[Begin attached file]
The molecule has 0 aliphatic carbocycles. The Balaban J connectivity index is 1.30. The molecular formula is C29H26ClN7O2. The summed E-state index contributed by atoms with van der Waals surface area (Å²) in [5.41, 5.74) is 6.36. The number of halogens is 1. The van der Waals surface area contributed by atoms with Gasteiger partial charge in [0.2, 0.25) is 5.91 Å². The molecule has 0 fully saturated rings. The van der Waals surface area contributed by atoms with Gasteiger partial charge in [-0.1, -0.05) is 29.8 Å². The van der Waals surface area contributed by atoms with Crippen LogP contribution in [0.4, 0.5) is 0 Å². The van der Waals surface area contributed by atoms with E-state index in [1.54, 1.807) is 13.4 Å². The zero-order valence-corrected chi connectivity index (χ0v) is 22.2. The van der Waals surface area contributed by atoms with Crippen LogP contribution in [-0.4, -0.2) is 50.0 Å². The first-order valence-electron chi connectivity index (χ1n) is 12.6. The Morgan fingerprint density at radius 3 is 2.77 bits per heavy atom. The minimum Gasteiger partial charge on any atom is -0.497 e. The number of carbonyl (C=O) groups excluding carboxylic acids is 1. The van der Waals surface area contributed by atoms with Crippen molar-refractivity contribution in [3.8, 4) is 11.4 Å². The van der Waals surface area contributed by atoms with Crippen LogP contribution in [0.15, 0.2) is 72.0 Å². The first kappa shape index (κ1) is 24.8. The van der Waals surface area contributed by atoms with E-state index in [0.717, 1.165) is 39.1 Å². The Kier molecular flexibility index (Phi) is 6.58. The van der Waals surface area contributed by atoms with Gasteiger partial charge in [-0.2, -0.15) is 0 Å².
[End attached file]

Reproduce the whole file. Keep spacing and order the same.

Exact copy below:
The molecule has 0 aliphatic carbocycles. The Balaban J connectivity index is 1.30. The molecular formula is C29H26ClN7O2. The summed E-state index contributed by atoms with van der Waals surface area (Å²) in [5.41, 5.74) is 6.36. The number of halogens is 1. The van der Waals surface area contributed by atoms with Gasteiger partial charge in [0.2, 0.25) is 5.91 Å². The molecule has 0 fully saturated rings. The van der Waals surface area contributed by atoms with Gasteiger partial charge in [-0.1, -0.05) is 29.8 Å². The van der Waals surface area contributed by atoms with Crippen LogP contribution in [0.4, 0.5) is 0 Å². The van der Waals surface area contributed by atoms with E-state index in [1.54, 1.807) is 13.4 Å². The zero-order valence-corrected chi connectivity index (χ0v) is 22.2. The van der Waals surface area contributed by atoms with Crippen LogP contribution in [-0.4, -0.2) is 50.0 Å². The first-order valence-electron chi connectivity index (χ1n) is 12.6. The Morgan fingerprint density at radius 3 is 2.77 bits per heavy atom. The minimum Gasteiger partial charge on any atom is -0.497 e. The number of carbonyl (C=O) groups excluding carboxylic acids is 1. The van der Waals surface area contributed by atoms with Crippen molar-refractivity contribution in [3.8, 4) is 11.4 Å². The van der Waals surface area contributed by atoms with Crippen LogP contribution in [0.15, 0.2) is 72.0 Å². The first kappa shape index (κ1) is 24.8. The van der Waals surface area contributed by atoms with E-state index in [0.717, 1.165) is 39.1 Å². The Kier molecular flexibility index (Phi) is 6.58. The van der Waals surface area contributed by atoms with Gasteiger partial charge in [-0.2, -0.15) is 0 Å².